The rule of thumb to keep in mind is to have only the prefabs that have high instance counts rendering with GPUI, while minimizing the amount of prototypes as much as possible. For more information on instance counts, you can check the page for best practices.
Shader Variant not Showing in Build
This issue can be solved by changing the material on your prefab to use the GPUI version of the shader (e.g. "GPUInstancer/Standard (Specular setup)") instead of the original (e.g. "Standard (Specular setup)").
The issue here is related to the way Unity handles shader variants. GPUI uses it's own version of the Standard Specular Shader, and switches to this shader at play mode. This shader is in the /resources folder, so it enters the build. However, since you are using the the variant (e.g. cutout) of the original shader, and Unity does not see the GPUI version of this variant on the prefab, it ignores this variant for the GPUI version during build time.
This is true for all the shaders that feature a variant via the "#pragma shader_feature" keyword.
GPUI not working while targeting Android platforms
GPU Instancer requires OpenGL ES 3.1 or Vulkan API for Android platforms. Unity Editor currently can not emulate GLES 3.1. It emulates GLES 3.0 which does not support Compute Shaders. So currently it is not possible to test GPU Instancer with GLES 3.1 at Unity Editor.
If you leave the Emulation mode on, and if you try running your scene with a GPUI manager in it, Unity will throw the following error in the console and GPUI will be deactivated:
Target Graphics API does not support Compute Shaders. Please refer to Minimum Requirements on GPUInstancer/ReadMe.txt for detailed information.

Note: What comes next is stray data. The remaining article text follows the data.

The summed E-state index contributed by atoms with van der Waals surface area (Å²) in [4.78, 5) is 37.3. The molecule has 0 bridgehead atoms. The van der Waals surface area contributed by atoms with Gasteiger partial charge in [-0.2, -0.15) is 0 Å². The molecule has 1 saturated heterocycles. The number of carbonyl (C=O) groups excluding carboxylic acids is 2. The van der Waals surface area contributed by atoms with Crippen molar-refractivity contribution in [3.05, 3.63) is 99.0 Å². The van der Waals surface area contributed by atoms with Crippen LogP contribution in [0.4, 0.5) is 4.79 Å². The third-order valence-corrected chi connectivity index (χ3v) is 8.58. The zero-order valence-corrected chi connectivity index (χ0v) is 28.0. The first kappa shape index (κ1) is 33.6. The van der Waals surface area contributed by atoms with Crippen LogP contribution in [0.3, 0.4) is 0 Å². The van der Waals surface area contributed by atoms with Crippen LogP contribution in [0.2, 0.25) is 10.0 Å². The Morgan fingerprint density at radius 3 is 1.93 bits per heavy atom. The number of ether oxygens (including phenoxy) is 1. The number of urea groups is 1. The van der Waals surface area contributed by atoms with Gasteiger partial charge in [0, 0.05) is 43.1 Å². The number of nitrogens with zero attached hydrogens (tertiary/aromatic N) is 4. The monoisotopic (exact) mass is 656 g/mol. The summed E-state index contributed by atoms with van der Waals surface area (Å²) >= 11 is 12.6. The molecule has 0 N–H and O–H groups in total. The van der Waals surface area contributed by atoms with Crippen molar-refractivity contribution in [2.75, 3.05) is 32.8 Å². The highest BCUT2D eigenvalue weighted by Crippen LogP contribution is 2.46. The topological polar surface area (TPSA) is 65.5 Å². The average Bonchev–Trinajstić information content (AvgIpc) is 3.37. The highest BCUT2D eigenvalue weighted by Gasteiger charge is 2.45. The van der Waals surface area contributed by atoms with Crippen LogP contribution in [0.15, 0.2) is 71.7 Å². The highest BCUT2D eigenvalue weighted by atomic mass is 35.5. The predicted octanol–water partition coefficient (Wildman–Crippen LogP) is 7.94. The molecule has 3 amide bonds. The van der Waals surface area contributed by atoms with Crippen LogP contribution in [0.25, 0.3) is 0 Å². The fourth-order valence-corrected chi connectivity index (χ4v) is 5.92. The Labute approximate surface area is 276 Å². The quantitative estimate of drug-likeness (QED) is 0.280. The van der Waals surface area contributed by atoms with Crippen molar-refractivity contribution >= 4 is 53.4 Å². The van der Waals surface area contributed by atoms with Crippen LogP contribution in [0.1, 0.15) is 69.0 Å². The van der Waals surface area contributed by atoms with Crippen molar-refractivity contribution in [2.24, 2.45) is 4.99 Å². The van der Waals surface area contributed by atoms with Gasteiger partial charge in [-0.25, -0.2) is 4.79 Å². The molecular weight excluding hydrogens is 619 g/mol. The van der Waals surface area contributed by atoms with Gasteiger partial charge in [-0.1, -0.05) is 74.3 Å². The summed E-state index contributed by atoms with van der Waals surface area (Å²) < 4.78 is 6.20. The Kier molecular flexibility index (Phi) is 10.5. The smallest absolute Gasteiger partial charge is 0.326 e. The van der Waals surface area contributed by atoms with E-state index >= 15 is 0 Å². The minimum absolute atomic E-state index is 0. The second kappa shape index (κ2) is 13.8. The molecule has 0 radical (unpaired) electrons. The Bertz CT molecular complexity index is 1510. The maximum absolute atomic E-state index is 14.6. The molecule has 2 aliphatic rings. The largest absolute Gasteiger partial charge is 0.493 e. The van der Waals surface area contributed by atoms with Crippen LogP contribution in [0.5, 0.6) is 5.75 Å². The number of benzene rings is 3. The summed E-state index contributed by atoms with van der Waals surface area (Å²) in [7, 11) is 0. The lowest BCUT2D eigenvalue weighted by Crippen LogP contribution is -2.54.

In order to solve this, you can use Unity Editor in No Emulation mode as shown in the picture to the right and make your mobile tests with a build. The editor will then run in the original mode of your operating system (e.g. Direct3D 11 on Windows).
Please also note that Unity switches back to the emulation mode regularly, so you might need to switch back often.
For information on how to use build settings for Android devices you can look at this section.
Compatibility with Other Assets
GPU Instancer has out of the box compatibility with some other Unity Asset Store assets, and also integration with some others. With some assets, however, it will simply not work together because of the nature of the two assets. Assets that rely on Mesh Combining or those that come with their own GPU Instancing solutions fall into this later category.
As Gurbu Technologies, we are always up to integration with other assets. If you are an Asset Store developer, please contact us and we can investigate possible integrations.
In this section, you can find a list of assets that are already known to work or not with GPUI.
Amplify Shader Editor
GPUI works out of the box with ASE shaders. GPUI creates a copy of your ASE shader and configures it to work with itself. Any updates will also be reflected on the created shader. At runtime, GPUI use this converted shader for its prototypes where the material has the original shader. However, if you don't want your shader to be duplicated, you can also check the above description to see how you can manually use the directives necessary for GPUI in your ASE shaders.
Please note, however, that Unity does not support tessellation and GPU instancing at the same time, so tessellated ASE shaders won't work with GPUI as well.